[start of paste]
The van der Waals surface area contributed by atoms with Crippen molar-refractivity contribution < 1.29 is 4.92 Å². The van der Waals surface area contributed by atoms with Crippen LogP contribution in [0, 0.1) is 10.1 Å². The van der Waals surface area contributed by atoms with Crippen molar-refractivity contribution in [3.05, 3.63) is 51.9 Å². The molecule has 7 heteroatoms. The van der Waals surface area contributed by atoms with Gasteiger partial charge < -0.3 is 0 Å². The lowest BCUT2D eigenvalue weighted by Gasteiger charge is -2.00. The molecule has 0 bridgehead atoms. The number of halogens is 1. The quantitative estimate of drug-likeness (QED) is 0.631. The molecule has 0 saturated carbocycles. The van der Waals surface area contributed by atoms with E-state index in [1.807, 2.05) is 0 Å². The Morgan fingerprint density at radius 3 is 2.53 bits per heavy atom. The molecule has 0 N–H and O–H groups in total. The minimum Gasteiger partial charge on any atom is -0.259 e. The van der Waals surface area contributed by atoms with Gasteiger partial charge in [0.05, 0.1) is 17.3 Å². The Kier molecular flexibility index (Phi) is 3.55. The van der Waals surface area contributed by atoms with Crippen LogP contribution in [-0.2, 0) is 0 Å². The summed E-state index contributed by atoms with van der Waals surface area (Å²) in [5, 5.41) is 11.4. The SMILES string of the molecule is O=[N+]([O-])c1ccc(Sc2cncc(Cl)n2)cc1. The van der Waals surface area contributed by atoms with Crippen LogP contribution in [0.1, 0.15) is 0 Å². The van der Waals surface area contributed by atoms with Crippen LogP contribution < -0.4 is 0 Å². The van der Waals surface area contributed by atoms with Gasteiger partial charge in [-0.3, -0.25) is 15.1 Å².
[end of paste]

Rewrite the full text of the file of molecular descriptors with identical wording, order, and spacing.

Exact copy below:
The van der Waals surface area contributed by atoms with Crippen molar-refractivity contribution < 1.29 is 4.92 Å². The van der Waals surface area contributed by atoms with Crippen LogP contribution in [0, 0.1) is 10.1 Å². The van der Waals surface area contributed by atoms with Crippen molar-refractivity contribution in [3.05, 3.63) is 51.9 Å². The molecule has 7 heteroatoms. The van der Waals surface area contributed by atoms with Gasteiger partial charge < -0.3 is 0 Å². The lowest BCUT2D eigenvalue weighted by Gasteiger charge is -2.00. The molecule has 0 bridgehead atoms. The number of halogens is 1. The quantitative estimate of drug-likeness (QED) is 0.631. The molecule has 0 saturated carbocycles. The van der Waals surface area contributed by atoms with E-state index in [1.807, 2.05) is 0 Å². The Morgan fingerprint density at radius 3 is 2.53 bits per heavy atom. The molecule has 0 N–H and O–H groups in total. The minimum Gasteiger partial charge on any atom is -0.259 e. The van der Waals surface area contributed by atoms with Gasteiger partial charge in [0.05, 0.1) is 17.3 Å². The Kier molecular flexibility index (Phi) is 3.55. The van der Waals surface area contributed by atoms with Crippen LogP contribution in [-0.2, 0) is 0 Å². The summed E-state index contributed by atoms with van der Waals surface area (Å²) in [5, 5.41) is 11.4. The SMILES string of the molecule is O=[N+]([O-])c1ccc(Sc2cncc(Cl)n2)cc1. The van der Waals surface area contributed by atoms with Crippen LogP contribution in [0.1, 0.15) is 0 Å². The van der Waals surface area contributed by atoms with Crippen LogP contribution < -0.4 is 0 Å². The van der Waals surface area contributed by atoms with Gasteiger partial charge in [-0.3, -0.25) is 15.1 Å².